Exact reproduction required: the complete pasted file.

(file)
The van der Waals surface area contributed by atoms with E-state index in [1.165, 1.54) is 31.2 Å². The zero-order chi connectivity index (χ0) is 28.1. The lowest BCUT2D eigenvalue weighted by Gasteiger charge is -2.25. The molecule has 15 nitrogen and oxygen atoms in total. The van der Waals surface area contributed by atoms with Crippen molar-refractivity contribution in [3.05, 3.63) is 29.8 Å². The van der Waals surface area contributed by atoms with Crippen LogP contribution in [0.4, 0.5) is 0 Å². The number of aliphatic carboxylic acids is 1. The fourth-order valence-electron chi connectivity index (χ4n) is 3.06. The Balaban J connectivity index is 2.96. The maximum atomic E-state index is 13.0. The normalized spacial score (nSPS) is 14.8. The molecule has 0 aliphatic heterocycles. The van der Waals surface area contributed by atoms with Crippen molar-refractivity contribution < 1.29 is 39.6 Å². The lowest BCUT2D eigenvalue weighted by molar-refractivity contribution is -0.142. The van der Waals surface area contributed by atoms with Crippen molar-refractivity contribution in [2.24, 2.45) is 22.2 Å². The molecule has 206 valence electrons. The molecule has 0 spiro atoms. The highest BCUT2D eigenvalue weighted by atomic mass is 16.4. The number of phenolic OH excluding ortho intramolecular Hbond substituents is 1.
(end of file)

The van der Waals surface area contributed by atoms with E-state index in [1.165, 1.54) is 31.2 Å². The zero-order chi connectivity index (χ0) is 28.1. The lowest BCUT2D eigenvalue weighted by Gasteiger charge is -2.25. The molecule has 15 nitrogen and oxygen atoms in total. The van der Waals surface area contributed by atoms with Crippen molar-refractivity contribution in [3.05, 3.63) is 29.8 Å². The van der Waals surface area contributed by atoms with Crippen LogP contribution in [0.4, 0.5) is 0 Å². The number of aliphatic carboxylic acids is 1. The fourth-order valence-electron chi connectivity index (χ4n) is 3.06. The Balaban J connectivity index is 2.96. The maximum atomic E-state index is 13.0. The normalized spacial score (nSPS) is 14.8. The molecule has 0 aliphatic heterocycles. The van der Waals surface area contributed by atoms with Crippen molar-refractivity contribution < 1.29 is 39.6 Å². The lowest BCUT2D eigenvalue weighted by molar-refractivity contribution is -0.142. The van der Waals surface area contributed by atoms with Crippen molar-refractivity contribution in [2.24, 2.45) is 22.2 Å². The molecule has 206 valence electrons. The molecule has 0 spiro atoms. The highest BCUT2D eigenvalue weighted by atomic mass is 16.4. The number of phenolic OH excluding ortho intramolecular Hbond substituents is 1.